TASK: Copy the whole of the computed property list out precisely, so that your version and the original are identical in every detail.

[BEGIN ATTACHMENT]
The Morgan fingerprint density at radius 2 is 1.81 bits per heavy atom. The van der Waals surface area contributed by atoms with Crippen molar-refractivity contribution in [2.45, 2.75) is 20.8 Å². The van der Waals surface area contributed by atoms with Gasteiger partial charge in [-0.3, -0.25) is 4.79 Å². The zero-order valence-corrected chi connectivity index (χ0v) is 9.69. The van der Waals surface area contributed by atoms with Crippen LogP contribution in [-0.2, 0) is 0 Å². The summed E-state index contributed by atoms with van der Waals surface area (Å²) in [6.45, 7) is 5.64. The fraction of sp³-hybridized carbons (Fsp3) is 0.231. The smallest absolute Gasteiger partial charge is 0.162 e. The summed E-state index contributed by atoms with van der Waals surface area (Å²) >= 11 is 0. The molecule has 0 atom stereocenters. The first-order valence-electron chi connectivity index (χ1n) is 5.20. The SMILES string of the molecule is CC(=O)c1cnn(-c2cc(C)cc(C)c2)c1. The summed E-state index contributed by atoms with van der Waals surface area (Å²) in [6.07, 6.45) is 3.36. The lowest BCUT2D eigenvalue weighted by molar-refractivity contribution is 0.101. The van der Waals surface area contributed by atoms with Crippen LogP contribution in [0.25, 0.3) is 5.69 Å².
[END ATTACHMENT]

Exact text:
The Morgan fingerprint density at radius 2 is 1.81 bits per heavy atom. The van der Waals surface area contributed by atoms with Crippen molar-refractivity contribution in [2.45, 2.75) is 20.8 Å². The van der Waals surface area contributed by atoms with Gasteiger partial charge in [-0.3, -0.25) is 4.79 Å². The zero-order valence-corrected chi connectivity index (χ0v) is 9.69. The van der Waals surface area contributed by atoms with Crippen LogP contribution in [-0.2, 0) is 0 Å². The summed E-state index contributed by atoms with van der Waals surface area (Å²) in [6.45, 7) is 5.64. The fraction of sp³-hybridized carbons (Fsp3) is 0.231. The smallest absolute Gasteiger partial charge is 0.162 e. The summed E-state index contributed by atoms with van der Waals surface area (Å²) >= 11 is 0. The molecule has 0 atom stereocenters. The first-order valence-electron chi connectivity index (χ1n) is 5.20. The SMILES string of the molecule is CC(=O)c1cnn(-c2cc(C)cc(C)c2)c1. The summed E-state index contributed by atoms with van der Waals surface area (Å²) in [6.07, 6.45) is 3.36. The lowest BCUT2D eigenvalue weighted by molar-refractivity contribution is 0.101. The van der Waals surface area contributed by atoms with Crippen LogP contribution in [0.25, 0.3) is 5.69 Å².